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Deaths bare gaps in healthcare in West Bengal

Covid skills have failed to yield results, says public health expert

Sanjay Mandal And Subhajoy Roy | Published 07.03.23, 07:00 AM
Representational image.

Representational image.

File picture

The spurt in viral respiratory disease in West Bengal that has killed several children in the past few weeks has bared the state’s inability to deliver healthcare at the grassroots level, said a public health expert.

The expert also blamed doctors in the districts, who are reluctant to take additional workload, for the deaths.


The public health expert, who was involved in West Bengal’s Covid management, said the large number of referrals of sick children from districts to Kolkata showed the healthcare preparedness achieved during the pandemic has failed to provide much result.

“A section of doctors has been failing to deliver healthcare. That and panic among a section of parents are largely responsible for the current spate in referrals to hospitals in the city,” said the expert.

“Many of these children who are being referred from government hospitals in districts to Kolkata initially does not need ventilator support.”

According to the expert, during the Covid pandemic, doctors attached to healthcare facilities in districts were trained in dealing with respiratory disease emergencies.

“Just before the Omicron-driven third wave in early 2022, even paediatricians were trained in respiratory distress emergencies because there was an apprehension that children would be affected,” said the expert. “But now it seems the training has not yielded the desired result.”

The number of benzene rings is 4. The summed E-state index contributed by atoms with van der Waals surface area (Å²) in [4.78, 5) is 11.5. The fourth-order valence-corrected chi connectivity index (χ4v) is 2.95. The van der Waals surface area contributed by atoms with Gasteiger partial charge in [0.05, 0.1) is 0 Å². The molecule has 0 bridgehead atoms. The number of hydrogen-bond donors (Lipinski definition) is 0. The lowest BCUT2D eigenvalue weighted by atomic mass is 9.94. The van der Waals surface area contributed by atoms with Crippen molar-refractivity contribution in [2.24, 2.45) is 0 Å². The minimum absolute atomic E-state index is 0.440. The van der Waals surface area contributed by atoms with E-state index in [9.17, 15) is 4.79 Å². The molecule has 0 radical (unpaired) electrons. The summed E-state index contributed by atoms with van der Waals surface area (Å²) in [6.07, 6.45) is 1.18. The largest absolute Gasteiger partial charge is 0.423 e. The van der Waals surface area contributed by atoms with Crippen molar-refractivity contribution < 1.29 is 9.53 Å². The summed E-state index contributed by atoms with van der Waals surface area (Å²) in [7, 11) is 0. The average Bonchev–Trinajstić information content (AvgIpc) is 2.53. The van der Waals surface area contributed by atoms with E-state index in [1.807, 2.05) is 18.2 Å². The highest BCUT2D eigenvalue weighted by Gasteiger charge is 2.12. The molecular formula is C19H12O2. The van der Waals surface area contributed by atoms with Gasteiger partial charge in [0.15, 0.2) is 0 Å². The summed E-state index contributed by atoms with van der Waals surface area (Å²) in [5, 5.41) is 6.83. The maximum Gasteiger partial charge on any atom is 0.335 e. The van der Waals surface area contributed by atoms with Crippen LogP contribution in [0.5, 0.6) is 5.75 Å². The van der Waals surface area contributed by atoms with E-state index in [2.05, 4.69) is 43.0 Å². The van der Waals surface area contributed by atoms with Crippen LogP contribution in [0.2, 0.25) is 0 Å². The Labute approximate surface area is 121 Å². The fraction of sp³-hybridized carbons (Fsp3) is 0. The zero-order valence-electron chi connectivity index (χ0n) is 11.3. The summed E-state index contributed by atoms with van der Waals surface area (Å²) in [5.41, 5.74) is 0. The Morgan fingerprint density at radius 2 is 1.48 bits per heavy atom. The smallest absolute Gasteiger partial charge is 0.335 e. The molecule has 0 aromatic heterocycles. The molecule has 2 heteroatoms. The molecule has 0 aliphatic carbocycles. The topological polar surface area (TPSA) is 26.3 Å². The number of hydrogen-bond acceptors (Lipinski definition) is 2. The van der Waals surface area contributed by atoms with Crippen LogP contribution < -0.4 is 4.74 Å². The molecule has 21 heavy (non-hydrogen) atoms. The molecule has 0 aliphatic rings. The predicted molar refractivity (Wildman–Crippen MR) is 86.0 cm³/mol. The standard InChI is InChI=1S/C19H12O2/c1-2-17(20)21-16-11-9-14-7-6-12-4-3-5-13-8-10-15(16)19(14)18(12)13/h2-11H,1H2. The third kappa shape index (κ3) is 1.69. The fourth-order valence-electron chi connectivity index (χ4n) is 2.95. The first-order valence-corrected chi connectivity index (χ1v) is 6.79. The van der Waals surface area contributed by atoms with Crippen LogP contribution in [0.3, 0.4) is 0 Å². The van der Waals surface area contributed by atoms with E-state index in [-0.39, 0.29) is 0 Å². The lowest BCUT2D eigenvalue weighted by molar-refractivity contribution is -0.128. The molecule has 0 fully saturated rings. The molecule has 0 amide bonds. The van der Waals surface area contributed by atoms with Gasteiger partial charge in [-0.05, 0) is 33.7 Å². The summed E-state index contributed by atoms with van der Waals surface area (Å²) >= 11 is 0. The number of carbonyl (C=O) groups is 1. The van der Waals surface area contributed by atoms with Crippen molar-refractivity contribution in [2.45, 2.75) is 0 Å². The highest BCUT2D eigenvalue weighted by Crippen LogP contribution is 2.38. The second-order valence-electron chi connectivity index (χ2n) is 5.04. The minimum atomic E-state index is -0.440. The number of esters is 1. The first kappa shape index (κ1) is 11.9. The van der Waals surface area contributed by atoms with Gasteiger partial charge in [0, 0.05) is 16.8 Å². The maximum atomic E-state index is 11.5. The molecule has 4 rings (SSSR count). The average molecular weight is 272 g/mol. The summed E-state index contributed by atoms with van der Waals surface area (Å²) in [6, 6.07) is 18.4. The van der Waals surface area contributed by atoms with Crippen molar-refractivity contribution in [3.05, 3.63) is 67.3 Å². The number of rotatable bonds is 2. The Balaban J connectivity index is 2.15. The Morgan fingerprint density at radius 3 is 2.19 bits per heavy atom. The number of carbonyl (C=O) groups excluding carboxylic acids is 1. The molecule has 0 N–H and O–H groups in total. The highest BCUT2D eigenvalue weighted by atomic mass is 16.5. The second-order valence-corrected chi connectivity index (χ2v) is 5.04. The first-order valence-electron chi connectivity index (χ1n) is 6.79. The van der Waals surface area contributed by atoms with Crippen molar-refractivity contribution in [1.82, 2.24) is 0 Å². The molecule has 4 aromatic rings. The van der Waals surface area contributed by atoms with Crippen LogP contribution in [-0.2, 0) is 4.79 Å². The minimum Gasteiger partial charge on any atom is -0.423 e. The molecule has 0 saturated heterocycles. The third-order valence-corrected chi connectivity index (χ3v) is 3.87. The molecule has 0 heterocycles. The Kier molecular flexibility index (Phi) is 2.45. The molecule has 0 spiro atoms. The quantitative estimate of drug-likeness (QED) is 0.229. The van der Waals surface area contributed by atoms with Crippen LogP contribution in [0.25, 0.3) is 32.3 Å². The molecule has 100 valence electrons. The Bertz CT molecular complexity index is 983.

Chief minister Mamata Banerjee had said the condition of patients being referred to hospitals in Kolkata from districts was turning critical while they are travelling several hours to the city.

The health department had issued advisories to district hospitals not to refer sick children unless absolutely necessary.

A senior official of the state health department said they were still receiving reports of children being referred to Kolkata hospitals unnecessarily.

“The number is less compared to the referrals a week before, but it’s still happening. It is essentially a human resource problem. Doctors are often reluctant to take additional load,” said the official.

Another official said one reason why children were being brought to Kolkata’s government hospitals from districts was lack of adequate facilities in district hospitals.

Several of the children who died at the Dr BC Roy Post Graduate Institute of Paediatric Sciences over the last few days were from North 24-Parganas.

“There are two medical colleges in the district. Though both of them are supposed to be tertiary care hospitals, the facilities available in the paediatric units in those hospitals are inferior to the facilities in a tertiary care hospital in Kolkata. The hospitals in the district do not have a paediatric intensive care unit,” the official said.

“We are trying to put together a temporary PICU with ventilators obtained during Covid in the two medical colleges. But there are only a few paediatricians there,” the official said.

Most sub-divisional hospitals or state general hospitals do not have paediatric units, which is why many patients from districts near Kolkata are being brought to hospitals in the city.

Last updated on 07.03.23, 07:21 AM

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